Simon of Cyrene in “The Passion of the Christ,” taken from fartheroutnearerto.files.wordpress.com

[God] said, “Let me go, for the day is breaking.” Gen 32:26

Prayer is caught into this ineffable mystery, arising from deep within the Heart of Jesus. Prayer is where and when and how God and man are tightly bound one to another by love, human and divine wills vying to possess the other like Jacob who wrestled God in the night (Genesis 22:22-32); like Israel who wrestled a begging God. And in Jesus, man would forever refuse to let go of that begging God again, refuse to abandon Him before the rising dawn.

Gasp. St Catherine of Siena, help me out:

O eternal, infinite Good! O mad lover! And you have need of your creature? It seems so to me, for you act as if you could not live without her, in spite of the fact that you are Life itself, and everything has life from you and nothing can have life without you. Why then are you so mad? Because you have fallen in love with what you have made! You are pleased and delighted over her within yourself, as if you were drunk with desire for her salvation. She runs away from you and you go looking for her. She strays and you draw closer to her. You clothed yourself in our humanity, and nearer than that you could not have come.

“For we are his masterpiece, created in Christ Jesus” — Ephesians 2:10

A last thought. Though we must assert that prayer is in the end a submission to God’s supreme will, we also affirm that God’s will, in Jesus, is forever and inseparably bound to the will of humanity. God cannot will anything without the human will being engaged, and every movement of the human will engages God. And from this God-man synergy, from the entwining flames of human and divine love that flare up from the Cross, surging out into the vast cosmos, comes the most exquisitely beautiful art in the whole of creation; an art first born in prayer.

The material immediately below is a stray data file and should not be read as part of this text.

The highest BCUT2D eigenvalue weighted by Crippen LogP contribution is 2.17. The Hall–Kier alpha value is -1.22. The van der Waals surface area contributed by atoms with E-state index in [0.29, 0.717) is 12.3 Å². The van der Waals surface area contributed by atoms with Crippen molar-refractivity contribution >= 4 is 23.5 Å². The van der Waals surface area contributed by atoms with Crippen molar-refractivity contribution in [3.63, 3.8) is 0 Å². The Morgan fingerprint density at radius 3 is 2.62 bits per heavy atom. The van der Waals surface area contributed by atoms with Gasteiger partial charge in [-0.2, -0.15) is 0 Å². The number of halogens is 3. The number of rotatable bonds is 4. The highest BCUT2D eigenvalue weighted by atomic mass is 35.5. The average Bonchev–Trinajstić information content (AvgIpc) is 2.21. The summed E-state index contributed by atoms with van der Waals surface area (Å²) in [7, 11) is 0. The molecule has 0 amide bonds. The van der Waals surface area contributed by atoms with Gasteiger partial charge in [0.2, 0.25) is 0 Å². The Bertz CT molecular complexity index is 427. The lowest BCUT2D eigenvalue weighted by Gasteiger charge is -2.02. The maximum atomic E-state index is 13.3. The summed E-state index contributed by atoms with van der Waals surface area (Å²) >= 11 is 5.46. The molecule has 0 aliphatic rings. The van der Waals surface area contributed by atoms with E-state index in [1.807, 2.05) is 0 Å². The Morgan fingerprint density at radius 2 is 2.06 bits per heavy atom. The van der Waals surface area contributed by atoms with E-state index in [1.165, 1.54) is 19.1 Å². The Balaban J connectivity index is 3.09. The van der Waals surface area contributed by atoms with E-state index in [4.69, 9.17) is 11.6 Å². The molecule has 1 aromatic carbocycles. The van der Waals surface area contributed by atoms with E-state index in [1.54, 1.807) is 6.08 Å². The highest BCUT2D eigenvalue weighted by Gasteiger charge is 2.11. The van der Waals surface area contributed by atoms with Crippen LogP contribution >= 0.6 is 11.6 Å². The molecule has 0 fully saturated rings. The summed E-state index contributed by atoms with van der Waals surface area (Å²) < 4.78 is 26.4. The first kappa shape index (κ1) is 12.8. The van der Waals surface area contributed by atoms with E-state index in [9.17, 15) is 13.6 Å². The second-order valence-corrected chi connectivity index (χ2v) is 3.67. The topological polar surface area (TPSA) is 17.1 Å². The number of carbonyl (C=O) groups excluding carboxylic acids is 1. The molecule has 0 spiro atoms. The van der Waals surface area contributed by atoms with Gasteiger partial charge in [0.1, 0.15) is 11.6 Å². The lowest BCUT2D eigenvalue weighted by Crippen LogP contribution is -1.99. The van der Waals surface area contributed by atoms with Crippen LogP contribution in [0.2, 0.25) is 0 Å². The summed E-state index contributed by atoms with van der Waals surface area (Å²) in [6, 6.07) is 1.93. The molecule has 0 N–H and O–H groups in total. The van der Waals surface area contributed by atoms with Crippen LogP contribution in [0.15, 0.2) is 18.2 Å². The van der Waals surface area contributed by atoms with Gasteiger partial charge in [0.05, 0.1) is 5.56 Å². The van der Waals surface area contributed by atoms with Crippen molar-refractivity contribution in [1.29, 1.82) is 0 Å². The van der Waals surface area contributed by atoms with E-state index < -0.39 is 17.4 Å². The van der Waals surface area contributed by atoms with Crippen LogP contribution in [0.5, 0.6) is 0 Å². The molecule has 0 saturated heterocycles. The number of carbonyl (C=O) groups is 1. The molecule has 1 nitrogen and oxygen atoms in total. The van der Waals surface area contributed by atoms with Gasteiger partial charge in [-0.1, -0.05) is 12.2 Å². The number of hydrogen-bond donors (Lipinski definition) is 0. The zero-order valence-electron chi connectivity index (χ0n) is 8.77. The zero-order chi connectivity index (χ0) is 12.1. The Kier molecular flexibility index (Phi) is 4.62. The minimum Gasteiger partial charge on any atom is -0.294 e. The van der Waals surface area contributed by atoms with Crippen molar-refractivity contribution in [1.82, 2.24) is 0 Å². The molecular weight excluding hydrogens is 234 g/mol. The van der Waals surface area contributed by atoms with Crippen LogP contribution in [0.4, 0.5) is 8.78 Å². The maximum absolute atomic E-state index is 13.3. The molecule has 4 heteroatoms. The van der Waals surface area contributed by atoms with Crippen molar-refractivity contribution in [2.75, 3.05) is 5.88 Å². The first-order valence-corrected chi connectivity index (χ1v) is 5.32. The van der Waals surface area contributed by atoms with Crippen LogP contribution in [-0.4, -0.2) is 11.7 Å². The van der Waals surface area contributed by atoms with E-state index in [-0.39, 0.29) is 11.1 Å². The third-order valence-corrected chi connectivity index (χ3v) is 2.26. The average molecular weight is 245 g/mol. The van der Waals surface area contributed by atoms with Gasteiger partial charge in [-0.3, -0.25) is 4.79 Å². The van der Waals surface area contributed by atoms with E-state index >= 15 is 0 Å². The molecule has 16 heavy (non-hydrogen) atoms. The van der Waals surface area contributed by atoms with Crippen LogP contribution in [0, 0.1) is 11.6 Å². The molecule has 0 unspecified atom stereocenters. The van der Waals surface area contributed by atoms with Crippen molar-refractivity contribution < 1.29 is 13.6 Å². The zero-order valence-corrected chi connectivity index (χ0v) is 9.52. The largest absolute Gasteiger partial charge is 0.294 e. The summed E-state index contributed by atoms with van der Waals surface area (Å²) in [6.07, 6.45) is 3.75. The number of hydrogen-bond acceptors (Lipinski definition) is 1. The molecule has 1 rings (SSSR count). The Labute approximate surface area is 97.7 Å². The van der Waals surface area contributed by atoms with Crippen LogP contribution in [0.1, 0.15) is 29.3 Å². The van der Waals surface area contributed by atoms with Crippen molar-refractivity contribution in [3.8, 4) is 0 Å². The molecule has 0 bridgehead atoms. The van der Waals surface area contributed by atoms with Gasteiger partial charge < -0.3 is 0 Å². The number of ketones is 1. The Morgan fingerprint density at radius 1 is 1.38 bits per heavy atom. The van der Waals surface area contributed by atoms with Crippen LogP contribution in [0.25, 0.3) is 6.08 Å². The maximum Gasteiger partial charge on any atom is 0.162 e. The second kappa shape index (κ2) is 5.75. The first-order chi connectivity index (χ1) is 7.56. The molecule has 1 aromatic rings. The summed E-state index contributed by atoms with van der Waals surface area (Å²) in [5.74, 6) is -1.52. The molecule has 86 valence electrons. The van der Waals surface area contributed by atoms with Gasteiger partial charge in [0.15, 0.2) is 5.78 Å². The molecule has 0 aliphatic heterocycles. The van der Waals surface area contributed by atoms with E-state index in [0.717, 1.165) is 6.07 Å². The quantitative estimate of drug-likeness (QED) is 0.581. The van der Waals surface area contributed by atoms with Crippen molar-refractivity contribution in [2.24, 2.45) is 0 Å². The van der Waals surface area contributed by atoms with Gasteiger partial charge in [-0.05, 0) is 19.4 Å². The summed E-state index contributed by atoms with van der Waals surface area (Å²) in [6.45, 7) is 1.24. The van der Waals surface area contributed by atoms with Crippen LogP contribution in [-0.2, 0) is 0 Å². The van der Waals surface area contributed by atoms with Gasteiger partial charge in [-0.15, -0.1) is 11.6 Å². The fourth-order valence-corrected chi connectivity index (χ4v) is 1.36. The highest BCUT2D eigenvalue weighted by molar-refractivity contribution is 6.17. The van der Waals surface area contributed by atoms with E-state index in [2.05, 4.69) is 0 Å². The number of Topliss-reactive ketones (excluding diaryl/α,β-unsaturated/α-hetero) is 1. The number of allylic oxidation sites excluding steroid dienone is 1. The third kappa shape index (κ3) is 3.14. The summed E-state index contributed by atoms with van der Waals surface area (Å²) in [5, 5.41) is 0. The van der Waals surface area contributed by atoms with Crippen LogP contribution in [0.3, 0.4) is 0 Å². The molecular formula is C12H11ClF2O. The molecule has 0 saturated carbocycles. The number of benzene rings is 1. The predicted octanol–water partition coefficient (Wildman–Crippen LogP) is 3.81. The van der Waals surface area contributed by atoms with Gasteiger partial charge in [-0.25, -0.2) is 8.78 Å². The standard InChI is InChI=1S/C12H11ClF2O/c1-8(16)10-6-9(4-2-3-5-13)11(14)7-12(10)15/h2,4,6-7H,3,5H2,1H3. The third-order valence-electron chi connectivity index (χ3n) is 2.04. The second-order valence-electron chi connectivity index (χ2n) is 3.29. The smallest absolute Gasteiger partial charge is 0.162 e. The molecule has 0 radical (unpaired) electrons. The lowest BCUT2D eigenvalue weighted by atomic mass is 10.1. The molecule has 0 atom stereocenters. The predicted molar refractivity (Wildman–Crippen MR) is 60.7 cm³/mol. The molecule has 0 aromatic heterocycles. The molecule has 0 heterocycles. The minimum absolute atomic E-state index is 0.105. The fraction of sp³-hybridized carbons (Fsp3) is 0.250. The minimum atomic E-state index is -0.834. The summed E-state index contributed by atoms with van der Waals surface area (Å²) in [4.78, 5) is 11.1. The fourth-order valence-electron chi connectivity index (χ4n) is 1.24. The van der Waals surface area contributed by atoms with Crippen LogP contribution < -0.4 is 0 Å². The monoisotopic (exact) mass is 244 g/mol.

Take a look:

Taken from static.manoramaonline.com

Invading grace, how sweet the sound

Taken from bitrebels.com

Is there a place for the Lord, or only for parties, for shopping, for revelry? Is our soul open, as is Holy Mother Church and as was the Virgin Mary? Or is our soul rather closed, with a “Do Not Disturb!” sign hung on the door to it? — Pope Francis, Advent 2014

I once knew an African Methodist Episcopal pastor who, with a deep, raspy, booming and melodic voice would preface his sermons with this prayer:

O Lord, invade our stayed and steady space
With your raucous and unsteady grace!

At which point the congregation, accompanied by spontaneous chords pulsing from the organ, would jump to their feet, break into in-place dancing, like whirling dervishes singing with hands raised high united in a seemingly infinite variety of praise words:

Oh Jesus! Oh Lord! Glory! Yes Lord! Thank yuh Jesus! Father we praise you! We love yuh Lord! Oh Holy Ghost! …

After maybe a minute and a half, the people slowly settled down and the preacher, his face truly radiant with the unchained joy of that moment, began his sermon. Everyone at that point seemed ready to receive his words, which, as I recall, were very challenging.